Congratulations, Utilities! Customer Satisfaction Is Way Up In The U.S.
Despite ongoing severe weather across the U.S. resulting in longer outage periods per event, customer satisfaction with residential electric utilities has increased substantially from 2012 driven primarily by improvements in billing/payment, price and outage communications, according to a new report from J.D. Power.
(Editor’s note: A recent study from Accenture reported that more than two-thirds of consumers did not “trust” their utilities. That study was taken globally, while the J.P. Power report focuses only on the U.S. To read Accenture’s findings)
According to the 2013 Electric Utility Residential Customer Satisfaction Study, satisfaction among residential customers of electric utilities has jumped in 2013 to 639 (on a 1,000-point scale), up 14 points from 2012. While performance in all factors improves in 2013, billing and payment satisfaction (719) increases by a notable 19 points, the largest increase among six factors the report gauges.
Power quality and reliability, which J.D. Power says is an important driver of customer satisfaction and the second-highest-scoring factor, has improved to 692 from 677 in 2012. Communications satisfaction increases for a third consecutive year, climbing to 585 in 2013 from 579 in 2012 and 575 in 2011. The report adds that satisfaction scores in price (551) and customer service (706) are the highest they have been in the past four years, with customer service increasing by 9 points from 2012.
With severe weather events across the U.S., longer outages were reported in 2012, yet the report says electric utilities have improved their outage communications before, during and after these events. Satisfaction increases when utilities proactively communicate outage information regularly and clearly via the channels customers prefer, including utility-initiated phone calls, emails, text messages and social media sites.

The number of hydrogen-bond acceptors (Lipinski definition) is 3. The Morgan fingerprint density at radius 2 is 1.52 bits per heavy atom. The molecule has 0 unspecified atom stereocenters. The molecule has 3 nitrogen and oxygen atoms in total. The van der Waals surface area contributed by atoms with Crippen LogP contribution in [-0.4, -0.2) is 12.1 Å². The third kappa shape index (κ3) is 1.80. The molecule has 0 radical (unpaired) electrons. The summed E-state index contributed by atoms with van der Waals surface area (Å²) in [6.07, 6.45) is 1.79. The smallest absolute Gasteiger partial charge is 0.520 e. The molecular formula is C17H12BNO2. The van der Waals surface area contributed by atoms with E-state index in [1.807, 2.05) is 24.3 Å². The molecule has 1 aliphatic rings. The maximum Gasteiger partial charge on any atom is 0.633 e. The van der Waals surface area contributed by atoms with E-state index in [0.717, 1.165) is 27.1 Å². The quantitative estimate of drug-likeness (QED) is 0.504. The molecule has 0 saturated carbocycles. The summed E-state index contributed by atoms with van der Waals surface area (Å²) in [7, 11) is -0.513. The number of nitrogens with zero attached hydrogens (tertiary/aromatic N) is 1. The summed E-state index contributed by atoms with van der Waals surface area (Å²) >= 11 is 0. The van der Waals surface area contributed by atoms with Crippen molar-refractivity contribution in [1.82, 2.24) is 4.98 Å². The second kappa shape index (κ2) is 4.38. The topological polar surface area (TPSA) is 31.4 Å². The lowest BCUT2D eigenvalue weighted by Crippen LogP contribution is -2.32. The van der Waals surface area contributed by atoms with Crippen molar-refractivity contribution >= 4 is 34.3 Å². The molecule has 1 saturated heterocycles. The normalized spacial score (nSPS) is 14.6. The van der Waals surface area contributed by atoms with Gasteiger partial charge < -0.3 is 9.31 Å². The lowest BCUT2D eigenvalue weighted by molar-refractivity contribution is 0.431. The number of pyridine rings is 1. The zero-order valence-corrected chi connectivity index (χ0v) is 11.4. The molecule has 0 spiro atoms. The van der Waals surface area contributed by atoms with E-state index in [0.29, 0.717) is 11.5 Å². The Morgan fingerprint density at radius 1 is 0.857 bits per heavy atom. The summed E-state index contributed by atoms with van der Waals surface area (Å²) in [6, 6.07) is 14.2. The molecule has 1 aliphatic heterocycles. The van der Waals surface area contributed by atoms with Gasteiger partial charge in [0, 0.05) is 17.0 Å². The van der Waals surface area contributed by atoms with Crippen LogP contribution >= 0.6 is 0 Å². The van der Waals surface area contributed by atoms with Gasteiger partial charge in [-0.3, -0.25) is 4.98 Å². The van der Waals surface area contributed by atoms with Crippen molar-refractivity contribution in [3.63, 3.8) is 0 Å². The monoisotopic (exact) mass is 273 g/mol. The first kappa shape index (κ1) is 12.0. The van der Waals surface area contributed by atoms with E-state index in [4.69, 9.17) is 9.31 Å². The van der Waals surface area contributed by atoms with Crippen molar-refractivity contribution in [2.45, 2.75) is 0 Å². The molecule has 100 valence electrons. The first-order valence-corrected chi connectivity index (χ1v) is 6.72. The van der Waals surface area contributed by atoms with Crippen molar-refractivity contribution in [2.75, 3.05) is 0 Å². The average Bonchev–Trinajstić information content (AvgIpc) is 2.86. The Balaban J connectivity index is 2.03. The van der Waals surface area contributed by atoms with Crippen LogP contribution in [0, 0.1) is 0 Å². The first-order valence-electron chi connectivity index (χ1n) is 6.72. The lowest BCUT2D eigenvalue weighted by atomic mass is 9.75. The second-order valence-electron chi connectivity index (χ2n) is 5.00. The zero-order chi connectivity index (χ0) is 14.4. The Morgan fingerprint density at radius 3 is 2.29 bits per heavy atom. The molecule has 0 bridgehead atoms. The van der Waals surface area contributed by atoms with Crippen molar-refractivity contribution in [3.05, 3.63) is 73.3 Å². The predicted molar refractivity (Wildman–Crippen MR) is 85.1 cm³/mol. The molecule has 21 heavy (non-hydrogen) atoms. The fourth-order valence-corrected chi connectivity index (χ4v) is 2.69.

“In addition to improving outage communication, electric utilities have made great strides in improving customer perceptions regarding billing and payment,” says Jeff Conklin, senior director of the energy practice at J.D. Power. “With such a dramatic increase in billing and payment satisfaction in the 2013 study, it’s clear that the electric utilities have listened to the Voice of the Customer by providing them with many choices to receive and pay their bill and with improved information on their billing statements.”
According to the study, satisfaction increases when customers are offered billing and payment options. Satisfaction among customers who select their own payment due date is 756, compared with 714 among those who do not select a due date. Satisfaction among customers who receive an electronic bill is 745, compared with 709 among those who receive only a paper statement. Among customers who are on a fixed budget bill payment plan, satisfaction is 736, compared with 718 among those who are not on this plan.